Three Chords Good (Primary Wave) is far from the only thing to recommend about this album, the first that Graham Parker has recorded with the full line-up of The Rumour in 31 years. During that time, Parker has played on and off with individual members while churning out a consistently great string of records. Coming off a near decade-long affiliation with Chicago alt-country imprint Bloodshot, the acerbic Englishman took this opportunity with his old mates to produce a record that easily fits alongside earlier classics like Howlin’ Wind and Squeezing Out Sparks. These dozen songs range from the reggae-kissed cynicism of “Snake Oil Capital of the World” and the wistful closer “Last Bookstore In Town” and its oddly effective kazoo solo to the R&B-ish “Long Emotional Ride” and “Arlington’s Busy,” a folkly anti-war anthem destined to be a classic that addresses the mess the Afghan situation has become via lines like, “Tillman got hit and fell down like a stone/but they covered it up like a dog, coverin’ a bone.”
Unfinished Business (Sugar Hill) is certainly what rockabilly pioneer Wanda Jackson has on her mind. Having already hit the comeback trail by way of last year’s Jack White-produced The Party Ain’t Over, her 30th album. For the follow-up, the 75-year-old Rock ’n’ Roll Hall of Famer tapped Justin Townes Earle, son of Americana stalwart Steve, to produce. Using a more stripped-down and airier touch than White, Earle succeeds in the showcasing Jackson’s range and singular vocal talents whether she’s going to church on Townes Van Zandt’s gospel-inspired “Two Hands,” making Bobby Womack’s “It’s All Over Now” her own or matching up beautifully on a duet with her producer on the weepy countrypolitan gem “Am I Even a Memory.” The Oklahoma native also shines on the Earle-penned honky-tonk earworm “What Do You Do When You’re Lonesome” and a stellar reading of the Jeff Tweedy/Woody Guthrie nugget “California Stars.”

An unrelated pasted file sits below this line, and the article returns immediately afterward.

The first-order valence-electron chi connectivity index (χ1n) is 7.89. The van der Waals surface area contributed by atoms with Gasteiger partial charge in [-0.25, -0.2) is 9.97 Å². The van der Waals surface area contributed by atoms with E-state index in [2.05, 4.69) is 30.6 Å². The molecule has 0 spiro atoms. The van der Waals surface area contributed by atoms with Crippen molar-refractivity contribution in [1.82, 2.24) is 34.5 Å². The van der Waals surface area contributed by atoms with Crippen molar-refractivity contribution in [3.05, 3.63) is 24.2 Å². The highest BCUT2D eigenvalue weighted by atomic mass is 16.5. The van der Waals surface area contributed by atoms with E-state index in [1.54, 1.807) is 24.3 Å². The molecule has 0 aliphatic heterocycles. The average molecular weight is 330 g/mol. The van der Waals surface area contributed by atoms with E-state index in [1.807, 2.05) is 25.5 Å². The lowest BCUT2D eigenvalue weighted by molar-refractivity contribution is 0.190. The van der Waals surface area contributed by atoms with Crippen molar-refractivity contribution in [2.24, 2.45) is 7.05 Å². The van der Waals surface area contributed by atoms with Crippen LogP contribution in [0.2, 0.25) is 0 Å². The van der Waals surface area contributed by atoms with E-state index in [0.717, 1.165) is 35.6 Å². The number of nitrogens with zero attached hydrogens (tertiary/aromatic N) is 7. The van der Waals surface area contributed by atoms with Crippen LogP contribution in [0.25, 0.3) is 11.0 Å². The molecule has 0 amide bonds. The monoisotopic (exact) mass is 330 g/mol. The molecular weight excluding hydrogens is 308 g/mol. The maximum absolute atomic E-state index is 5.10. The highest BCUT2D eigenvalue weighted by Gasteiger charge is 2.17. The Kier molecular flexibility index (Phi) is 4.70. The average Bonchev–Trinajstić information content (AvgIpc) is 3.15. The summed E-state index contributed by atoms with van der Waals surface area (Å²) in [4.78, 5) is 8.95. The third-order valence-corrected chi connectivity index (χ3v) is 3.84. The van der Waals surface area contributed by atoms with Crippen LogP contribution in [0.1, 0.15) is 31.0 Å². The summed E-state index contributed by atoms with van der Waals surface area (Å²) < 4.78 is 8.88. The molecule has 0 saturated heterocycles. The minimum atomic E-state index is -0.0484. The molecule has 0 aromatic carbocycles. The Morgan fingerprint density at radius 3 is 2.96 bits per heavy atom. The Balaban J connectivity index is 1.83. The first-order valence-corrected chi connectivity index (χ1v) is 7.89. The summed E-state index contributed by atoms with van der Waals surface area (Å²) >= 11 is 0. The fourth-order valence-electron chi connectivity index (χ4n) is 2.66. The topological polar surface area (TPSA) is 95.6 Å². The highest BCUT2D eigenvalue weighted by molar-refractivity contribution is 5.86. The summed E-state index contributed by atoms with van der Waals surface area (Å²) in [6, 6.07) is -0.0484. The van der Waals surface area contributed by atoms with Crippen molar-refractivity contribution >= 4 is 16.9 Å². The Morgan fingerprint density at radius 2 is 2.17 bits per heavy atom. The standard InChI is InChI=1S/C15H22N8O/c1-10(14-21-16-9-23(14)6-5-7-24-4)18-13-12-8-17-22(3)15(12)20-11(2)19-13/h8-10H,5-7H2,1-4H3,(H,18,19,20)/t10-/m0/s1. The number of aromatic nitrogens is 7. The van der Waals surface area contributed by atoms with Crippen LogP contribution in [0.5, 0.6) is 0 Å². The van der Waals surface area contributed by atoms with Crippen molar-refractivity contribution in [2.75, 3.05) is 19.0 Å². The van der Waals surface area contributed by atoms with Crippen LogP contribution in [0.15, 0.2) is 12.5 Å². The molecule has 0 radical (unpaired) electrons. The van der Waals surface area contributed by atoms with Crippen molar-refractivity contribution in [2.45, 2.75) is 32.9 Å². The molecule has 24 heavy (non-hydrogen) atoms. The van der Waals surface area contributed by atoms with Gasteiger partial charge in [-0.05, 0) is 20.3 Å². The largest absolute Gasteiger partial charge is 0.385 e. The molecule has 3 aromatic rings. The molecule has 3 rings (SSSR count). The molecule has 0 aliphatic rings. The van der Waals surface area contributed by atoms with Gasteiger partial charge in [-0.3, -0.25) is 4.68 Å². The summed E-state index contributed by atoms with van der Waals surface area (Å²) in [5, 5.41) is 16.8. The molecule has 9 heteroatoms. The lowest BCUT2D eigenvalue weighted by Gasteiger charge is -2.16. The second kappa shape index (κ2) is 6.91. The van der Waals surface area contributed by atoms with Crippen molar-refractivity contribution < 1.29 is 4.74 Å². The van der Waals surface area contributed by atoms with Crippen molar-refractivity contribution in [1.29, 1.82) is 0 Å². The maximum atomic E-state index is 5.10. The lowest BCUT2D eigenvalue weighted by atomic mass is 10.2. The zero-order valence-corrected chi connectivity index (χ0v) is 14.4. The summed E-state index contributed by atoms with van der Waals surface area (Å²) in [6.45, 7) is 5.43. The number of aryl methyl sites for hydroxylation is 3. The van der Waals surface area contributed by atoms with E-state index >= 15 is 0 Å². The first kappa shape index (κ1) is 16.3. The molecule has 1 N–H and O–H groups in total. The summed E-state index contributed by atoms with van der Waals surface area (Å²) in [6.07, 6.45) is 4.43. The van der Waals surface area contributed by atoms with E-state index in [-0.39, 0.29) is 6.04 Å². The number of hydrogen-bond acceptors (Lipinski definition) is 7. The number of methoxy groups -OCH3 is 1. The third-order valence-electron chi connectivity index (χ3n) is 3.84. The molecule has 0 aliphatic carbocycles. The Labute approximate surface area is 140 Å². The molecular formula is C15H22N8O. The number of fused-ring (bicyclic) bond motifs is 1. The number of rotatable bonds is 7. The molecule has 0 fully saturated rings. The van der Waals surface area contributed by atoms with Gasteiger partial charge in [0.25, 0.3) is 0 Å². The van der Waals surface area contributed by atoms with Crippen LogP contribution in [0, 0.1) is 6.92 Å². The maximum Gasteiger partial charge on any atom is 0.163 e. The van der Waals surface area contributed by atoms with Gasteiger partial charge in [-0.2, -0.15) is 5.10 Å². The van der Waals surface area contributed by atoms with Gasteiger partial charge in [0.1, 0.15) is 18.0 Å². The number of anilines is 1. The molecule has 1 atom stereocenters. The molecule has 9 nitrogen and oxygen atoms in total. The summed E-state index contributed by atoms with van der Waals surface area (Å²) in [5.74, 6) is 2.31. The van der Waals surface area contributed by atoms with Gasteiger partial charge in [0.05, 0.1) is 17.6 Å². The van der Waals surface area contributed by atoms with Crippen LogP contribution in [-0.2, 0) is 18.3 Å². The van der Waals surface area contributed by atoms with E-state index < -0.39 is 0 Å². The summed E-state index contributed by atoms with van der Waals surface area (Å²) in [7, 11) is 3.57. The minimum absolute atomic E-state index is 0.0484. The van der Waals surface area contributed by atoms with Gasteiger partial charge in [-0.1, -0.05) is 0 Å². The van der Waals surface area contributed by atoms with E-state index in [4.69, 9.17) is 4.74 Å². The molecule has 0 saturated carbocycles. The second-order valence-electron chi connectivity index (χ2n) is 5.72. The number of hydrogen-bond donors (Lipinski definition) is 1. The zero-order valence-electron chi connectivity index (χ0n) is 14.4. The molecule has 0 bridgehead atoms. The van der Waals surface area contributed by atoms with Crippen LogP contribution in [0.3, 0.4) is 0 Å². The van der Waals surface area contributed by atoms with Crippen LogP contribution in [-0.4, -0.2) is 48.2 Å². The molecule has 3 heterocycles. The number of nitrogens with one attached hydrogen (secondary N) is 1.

The Lion The Beast The Beat (Hollywood) is the follow-up to Grace Potter & the Nocturnals’ self-titled 2010 major label debut. But rather than return to its more straightforward roots rock approach, this new set of songs is a chance for Potter and co-producer Jim Scott to shake things up a bit. Dan Auerbach of the Black Keys gets tapped as a co-writer with his most notable contributions being the funky “Never Go Back” and its jittery drumbeat and airy synth washes and “Loneliest Soul,” which has a psychedelic circus air to it via generous helpings of sitar and Wurlitzer. But Potter shows she’s no slouch, banging out earworms like the fuzz guitar-driven stomper “Turntable” and “Parachute Heart,” which starts out like a conventional pop song before ethereal swaths of pedal steel and equally swoony vocals that put it somewhere between Maria McKee circa Life is Sweet and Shelby Lynne at her most adventurous.
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